Style Icons in Industrial Electronic
The Industrial Electronic music genre is a postindustrial outgrowth of industrial sound developed in the 1970s and 1980s by groups such as Cabaret Voltaire, SPK, and Throbbing Gristle. The genre not only involves electronic instruments; it consists of a combination of thoughtful and layered sounds. It also frequently involved synthesizing choirs, strings, media samples, and modulated vocals.
The pioneers of this music style were Front Line Assembly and Skinny Puppy. Later, it included Evil’s Toy, Forma Tadre, and Leather Strip, among others. The record labels associated with this kind of artistic work include Antler-Subway, Nettwerk, Zoth Ommog, and Wax Trax.
In the 1990s, the style of music diversified into aggrotech and dark electro. Several instrumentalists wrote industrial electronic music, and the genre was characterized by soundtracked performances. The live shows and videos were frequently inspired by a diverse subject matter, ranging from animal-rights activism to horror movies.
After the gradual disappearance of EBM in the 1990s, industrial electronic music became more popular on the international scene. Digitized vocals and harsher beats characterize the music. Mostly, the groups that participated in this genre avoided the use of guitars. However, in the mid-1990s, some groups used guitars and became linked to industrial metal. Other groups infused aspects of experimental electronic styles of music such as glitch and drum.
Electro-industrial groups tended to feature subjects of science fiction and control. This was evident in their shows that took inspiration in aspects that depicted the major themes.
The artists in the industrial electronic music genre refrained from the use of thrash guitars without any attempt of concealment. This contrasted industrial crossover bands whose performances were dominated by thrash guitars. When this music genre dominated the airwaves, the music groups focused on the experimental and electronic edge of the style. The bands underscored the influence of pioneer bands.
The famous artists who engaged in this genre of music included:
- Suicide Commando
- Front Line Assembly
- Gazelle Twin
Some of the famous songs of the electro-industrial artists included names like Nemesis, Bloodsport, Fatal, and Total Terror.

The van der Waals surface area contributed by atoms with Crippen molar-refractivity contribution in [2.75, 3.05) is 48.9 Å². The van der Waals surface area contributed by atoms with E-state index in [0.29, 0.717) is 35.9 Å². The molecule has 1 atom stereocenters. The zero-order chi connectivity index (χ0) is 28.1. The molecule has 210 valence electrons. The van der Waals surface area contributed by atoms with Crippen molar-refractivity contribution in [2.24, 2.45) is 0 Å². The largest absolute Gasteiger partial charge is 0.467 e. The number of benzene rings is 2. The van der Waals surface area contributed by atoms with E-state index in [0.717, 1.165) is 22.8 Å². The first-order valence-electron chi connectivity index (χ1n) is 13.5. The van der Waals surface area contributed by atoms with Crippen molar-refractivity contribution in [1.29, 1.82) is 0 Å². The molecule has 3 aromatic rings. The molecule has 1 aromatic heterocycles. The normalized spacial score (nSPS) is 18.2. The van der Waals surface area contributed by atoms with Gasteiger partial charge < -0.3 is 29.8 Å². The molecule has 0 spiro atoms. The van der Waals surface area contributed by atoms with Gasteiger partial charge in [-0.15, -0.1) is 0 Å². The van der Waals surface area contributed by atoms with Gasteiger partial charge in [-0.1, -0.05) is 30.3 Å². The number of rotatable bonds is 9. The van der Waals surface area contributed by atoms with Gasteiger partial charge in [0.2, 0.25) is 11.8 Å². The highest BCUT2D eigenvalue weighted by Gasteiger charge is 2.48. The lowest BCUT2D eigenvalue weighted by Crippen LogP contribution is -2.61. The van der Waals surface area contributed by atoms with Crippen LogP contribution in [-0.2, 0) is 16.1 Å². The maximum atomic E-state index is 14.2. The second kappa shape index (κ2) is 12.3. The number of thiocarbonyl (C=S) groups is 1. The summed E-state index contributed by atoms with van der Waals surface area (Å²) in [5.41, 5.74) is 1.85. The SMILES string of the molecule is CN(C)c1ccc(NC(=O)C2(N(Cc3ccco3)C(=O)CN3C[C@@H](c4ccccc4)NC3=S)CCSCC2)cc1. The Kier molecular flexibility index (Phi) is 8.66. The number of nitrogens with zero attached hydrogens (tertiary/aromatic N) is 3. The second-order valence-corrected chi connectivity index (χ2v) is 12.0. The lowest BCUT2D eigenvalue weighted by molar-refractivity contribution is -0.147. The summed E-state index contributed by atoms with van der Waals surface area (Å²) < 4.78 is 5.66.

The derivatives of this genre of music were dark electro and aggrotech.
This is a similar style that was developed in Central Europe in the 1990s. The music of Skinny Puppy and the Klinik inspired this style with a technique composed using horror soundscapes and distorted vocals. VelworC laid the foundation of the dark electro movement. Over time, this style was replaced by styles influenced by techno styles, such as futurepop. Other groups that practiced this style are trial, ice ages, and seven trees.
This is a derivative form of electro-industrial, which was strongly influenced by hard trance music. It employs lead synth lines, aggressive beats, and lyrics of dark nature. In most cases, the vocals are distorted and shifted to sound synthetic and harsh. Musicians in this style added glitching effects in their compositions.
The electro-industrial artists wore clothing that emphasized the significant themes of this genre of music. Even though the bands were from different countries, the dress code was almost the same. For example, members of Noise Unit would sometimes accessorize dark colors with jewelry, such as what might have been an antique necklace.
The machinery of the industrial electronic music kicked into gear after it found its humanity. The different bands of this genre made unconventional anthems by using keyboards and strange approaches to vocals.
The projects by band members in different countries evolved substantially, and the prosperity increased the number of hard rock fans. They became interested in technological advancements in the production of their music more than the use of sounds from guitars. The rave scene inspired the works by most industrial electronic artists.
The purpose of this music genre was to act as a commentary by shunning what the bands perceived as overfamiliar connections to the past. There were declarations by members of some bands that the music they composed was anti-music. In this regard, most industrial electronic performances were against different taboos and had some aspects of provocation, such as abuse of audiences.
Since you’re here … … we have a small favour to ask. More people are reading Side-Line Magazine than ever but advertising revenues across the media are falling fast. And unlike many news organisations, we haven’t put up a paywall – we want to keep our journalism as open as we can. So you can see why we need to ask for your help. Side-Line’s independent journalism takes a lot of time, money and hard work to produce. But we do it because we want to push the artists we like and who are equally fighting to survive. If everyone who reads our reporting, who likes it, helps fund it, our future would be much more secure. For as little as 5 US$, you can support Side-Line Magazine – and it only takes a minute. Thank you. The donations are safely powered by Paypal.